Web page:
interesting...in what ways do each of those boost your productivity? And what is the amount of effort to take that MVP to a production state?

I guess the only missing piece there is a backend API.

I bought Chakra and now kind of regretting, seeing all the free stuff, Daisy for instance is something that I never heard of until I saw the comments here.

Next.js creates a good setup to create a React frontend application with server side rendering support out of the box. Pair that with Vercel and you get an amazing deployment environment with CDN, cloud functions, edge functions (middleware) server side rendering and more without much hassle.

Tailwind let me quickly create any UI I want, and Daisy helps me reduce the amount of time needed to style basic elements like inputs and all.

Firebase lets me get a low latency real time data source for my application, that can scale infinitely. It also handles some other parts of building an application that normally take a lot of time: authentication, storage management etc. And the pricing is really really cheap once you consider how much it costs to create an infrastructure that scales as well as firebase does, unless you model your data wrong and end up using a lot of db read/write cycles unnecessarily.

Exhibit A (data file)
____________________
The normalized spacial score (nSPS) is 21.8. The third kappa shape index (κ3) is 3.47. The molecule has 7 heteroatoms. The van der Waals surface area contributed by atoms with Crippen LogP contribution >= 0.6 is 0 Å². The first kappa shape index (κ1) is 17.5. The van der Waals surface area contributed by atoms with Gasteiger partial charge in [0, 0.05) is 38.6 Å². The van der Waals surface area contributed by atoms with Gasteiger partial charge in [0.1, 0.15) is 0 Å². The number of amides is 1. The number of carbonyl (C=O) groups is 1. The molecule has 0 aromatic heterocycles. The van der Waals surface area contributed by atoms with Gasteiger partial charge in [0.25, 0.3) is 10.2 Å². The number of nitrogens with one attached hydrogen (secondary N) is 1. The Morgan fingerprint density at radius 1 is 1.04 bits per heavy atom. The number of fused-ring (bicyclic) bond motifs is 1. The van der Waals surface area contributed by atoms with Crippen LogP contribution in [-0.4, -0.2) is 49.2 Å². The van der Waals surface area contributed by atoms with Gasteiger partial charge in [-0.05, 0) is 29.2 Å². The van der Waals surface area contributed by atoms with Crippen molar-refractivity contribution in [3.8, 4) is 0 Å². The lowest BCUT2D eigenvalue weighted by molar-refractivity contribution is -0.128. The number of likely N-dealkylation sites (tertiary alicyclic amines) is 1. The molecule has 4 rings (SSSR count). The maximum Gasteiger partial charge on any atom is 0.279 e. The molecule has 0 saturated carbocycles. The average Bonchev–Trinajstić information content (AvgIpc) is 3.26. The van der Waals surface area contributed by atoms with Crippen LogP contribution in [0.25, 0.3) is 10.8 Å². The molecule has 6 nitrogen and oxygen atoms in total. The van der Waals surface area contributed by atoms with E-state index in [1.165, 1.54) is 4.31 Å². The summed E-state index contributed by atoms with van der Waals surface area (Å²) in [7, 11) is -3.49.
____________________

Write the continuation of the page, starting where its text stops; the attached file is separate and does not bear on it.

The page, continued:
The backend API piece is not missing, you can use either Next.js API or firebase functions for backend piece, I use those for things like stripe billing backend etc.

This stack is enough for most projects out there, and when its not enough its flexible enough that you can integrate it with other things. And that timeline I mentioned was for a production ready MVP.